DFT assesses initiation, shifting, perseveration, and inhibition. The testee is asked to draw as many different nonsense figures as possible in a limited time. The figures should not be namable, repetitive, or similar, and they should not resemble anything real. Hence, they should invent as many novel drawings as possible while limiting their inventions to those that neither represent real objects nor resemble any concrete objects. The test is divided into two parts: first, the free condition lasting for 5 min, and second, the fixed four-line condition lasting for 4 min. Three main indices are derived from each part, including “novelty score,” “perseveration,” and “rule violation.” The minimum score in each index is zero; however, there is no maximum score. The inter-rater reliability is 90%, and “novelty score” is correlated to COWAT score (r = 0.34, P < 0.05).[14]

Short Parkinson Evaluation Scale

SPES is a brief assessment tool in PD, consisting of three sections: motor impairment (MI), activities of daily living (ADLs), and motor complications (MCs). There are 21 items, each having four response options ranging from 0 (normal) to 3 (severe). The score range is within 0–61. Inter-rater reliability for each item ranges from 0.27 to 0.83 in the MI section, from 0.58 to 0.82 in the ADL section, and from 0.65 to 0.92 in the motor complication section. Inter-rater reliability of the motor items ranged from 0.70 to 0.87, and intra-rater reliability ranged from 0.81 to 0.95. The correlation of MI, ADL, and MC scores with those of the Unified Parkinson's Disease Rating Scale is 0.88, 0.86, and 0.95 respectively.[15]

Neuropsychiatry Unit Cognitive Assessment Tool

NUCOG is a brief bedside cognitive screening tool with excellent face validity, assessing all principal cognitive domains, giving graded scores for each cognitive domain, and yielding multidimensional scoring and producing a cognitive “profile.” The five major cognitive areas are attention, memory, executive functioning, language, and visuoconstructional function, utilizing a number of tests in each domain. Internal consistency, using Cronbach's alpha, was 0.924 in the whole sample. Regarding convergent validity, NUCOG and MMSE were strongly correlated in the whole sample (r = 0.922; P < 0.0001).[16]

Frontal Assessment Battery

FAB is a fast and efficient battery to evaluate frontal lobe function in various patients. FAB is composed of six subtests, each assessing an “executive” function domain attributed to prefrontal cortex. Internal consistencies of FAB scores in patients with PD and in the control group are 0.68 and 0.53, respectively. High Cronbach's alpha values were acquired in both groups. Intra-rater reliability rate was high (r = 0.90). Consistency was statistically significant (r = 0.89; 95% confidence interval [CI]: 0.72–0.95) in monthly retests.[17]

Judgment of Line Orientation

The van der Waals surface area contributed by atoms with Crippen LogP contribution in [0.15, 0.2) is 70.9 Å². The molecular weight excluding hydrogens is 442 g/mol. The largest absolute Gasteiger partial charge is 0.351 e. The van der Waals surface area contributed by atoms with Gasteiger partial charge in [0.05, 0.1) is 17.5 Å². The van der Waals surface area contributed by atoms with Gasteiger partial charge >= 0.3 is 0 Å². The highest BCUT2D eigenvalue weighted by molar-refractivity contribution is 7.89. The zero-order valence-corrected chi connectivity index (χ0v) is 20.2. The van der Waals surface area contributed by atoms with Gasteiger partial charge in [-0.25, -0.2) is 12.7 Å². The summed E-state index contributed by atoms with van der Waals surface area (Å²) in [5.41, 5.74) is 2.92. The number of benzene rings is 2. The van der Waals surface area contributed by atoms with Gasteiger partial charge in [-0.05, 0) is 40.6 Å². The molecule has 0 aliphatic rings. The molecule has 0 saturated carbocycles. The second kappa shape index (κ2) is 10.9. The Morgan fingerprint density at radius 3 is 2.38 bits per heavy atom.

JLO is a common test of visuospatial capacity, comprising 30 pairs of lines; the patient is asked to link the orientation of two lines to a set of 11 lines on a distinct page. Reliability, using Cronbach's alpha, was 0.81 for both PD and control.[18]

Statistical analysis

Data were analyzed in SPSS 16.0 (SPSS Inc., Chicago, IL, USA). Basic quantitative variables were analyzed between groups using ANOVA. Chi-square was used for analysis of basic qualitative variables. Outcome variables were analyzed and compared with analysis of covariance (ANCOVA) and Games–Howell post hoc multiple comparison tests when equal variance was not assumed. Prediction of probabilities of the different possible outcomes of categorically distributed diagnoses (given a set of the test results) was performed by multinomial logistic regression.


  Results Top


A total of 82 subjects were included in the study and entered the final analysis. Baseline qualitative and quantitative variables are demonstrated in [Table 1] and [Table 2], respectively. There are no significant differences among the three groups regarding age, gender, marital status, handedness, and medical comorbidities. [Table 2] also indicates baseline cognitive and movement/motor assessment including the illness duration, NUCOG, JLO, FAB, and SPES scores.
Table 1: Baseline qualitative variables based on comparison among the three groups

Click here to view
Table 2: Baseline quantitative variables and cognitive and motor assessments based on comparison among the three groups

Click here to view


Free and fixed condition novelty score, perseveration, and rule violation were compared among the three groups, while age, gender, handedness, years of illness, years of education, comorbid medical condition, medication use, movement symptoms, baseline NUCOG, JLO, and SPES scores were controlled, using ANCOVA; the results are depicted in [Table 3]. The values for free and fixed condition perseveration, novelty score, and perseverative percentage were significantly different among the three groups [Table 3].
Table 3: Comparison of Design Fluency Test subscores among the tree groups

Click here to view


Since these variables had significant differences in ANCOVA, they were then analyzed with Games–Howell post hoc multiple comparison test [Table 4]. Free and fixed condition perseveration and perseverative percentage were significantly different between PD and FTD and also between FTD and control (P < 0.001). However, the aforementioned variables were not significantly different between PD and control (P > 0.05). The free condition novelty score was significantly different PD and FTD (P = 0.001) and also between FTD and control (P = 0.001), while it was not significantly different between PD and control (P = 0.984). Fixed condition novelty score was significantly different between FTD and PD (P < 0.001), FTD and control (P < 0.001), and also between PD and control (P = 0.001) [Table 4] and [Table 5].